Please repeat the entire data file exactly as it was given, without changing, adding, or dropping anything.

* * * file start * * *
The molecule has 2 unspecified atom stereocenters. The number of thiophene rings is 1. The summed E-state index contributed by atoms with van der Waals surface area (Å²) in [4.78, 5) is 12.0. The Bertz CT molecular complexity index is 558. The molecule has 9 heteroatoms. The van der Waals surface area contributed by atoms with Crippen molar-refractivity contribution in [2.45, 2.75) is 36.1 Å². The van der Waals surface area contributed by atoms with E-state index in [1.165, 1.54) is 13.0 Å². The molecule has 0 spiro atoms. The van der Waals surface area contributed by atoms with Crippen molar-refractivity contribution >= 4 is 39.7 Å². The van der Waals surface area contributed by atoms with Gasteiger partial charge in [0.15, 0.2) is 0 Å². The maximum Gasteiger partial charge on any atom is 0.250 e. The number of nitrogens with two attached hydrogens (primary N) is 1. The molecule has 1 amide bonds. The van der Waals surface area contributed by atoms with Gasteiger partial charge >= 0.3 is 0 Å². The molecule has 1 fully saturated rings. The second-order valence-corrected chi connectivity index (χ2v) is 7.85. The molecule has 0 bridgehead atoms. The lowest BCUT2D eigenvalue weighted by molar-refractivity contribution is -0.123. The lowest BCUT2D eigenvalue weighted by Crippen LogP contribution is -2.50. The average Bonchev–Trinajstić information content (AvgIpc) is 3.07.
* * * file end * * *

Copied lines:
The molecule has 2 unspecified atom stereocenters. The number of thiophene rings is 1. The summed E-state index contributed by atoms with van der Waals surface area (Å²) in [4.78, 5) is 12.0. The Bertz CT molecular complexity index is 558. The molecule has 9 heteroatoms. The van der Waals surface area contributed by atoms with Crippen molar-refractivity contribution in [2.45, 2.75) is 36.1 Å². The van der Waals surface area contributed by atoms with E-state index in [1.165, 1.54) is 13.0 Å². The molecule has 0 spiro atoms. The van der Waals surface area contributed by atoms with Crippen molar-refractivity contribution >= 4 is 39.7 Å². The van der Waals surface area contributed by atoms with Gasteiger partial charge in [0.15, 0.2) is 0 Å². The maximum Gasteiger partial charge on any atom is 0.250 e. The number of nitrogens with two attached hydrogens (primary N) is 1. The molecule has 1 amide bonds. The van der Waals surface area contributed by atoms with Gasteiger partial charge >= 0.3 is 0 Å². The molecule has 1 fully saturated rings. The second-order valence-corrected chi connectivity index (χ2v) is 7.85. The molecule has 0 bridgehead atoms. The lowest BCUT2D eigenvalue weighted by molar-refractivity contribution is -0.123. The lowest BCUT2D eigenvalue weighted by Crippen LogP contribution is -2.50. The average Bonchev–Trinajstić information content (AvgIpc) is 3.07.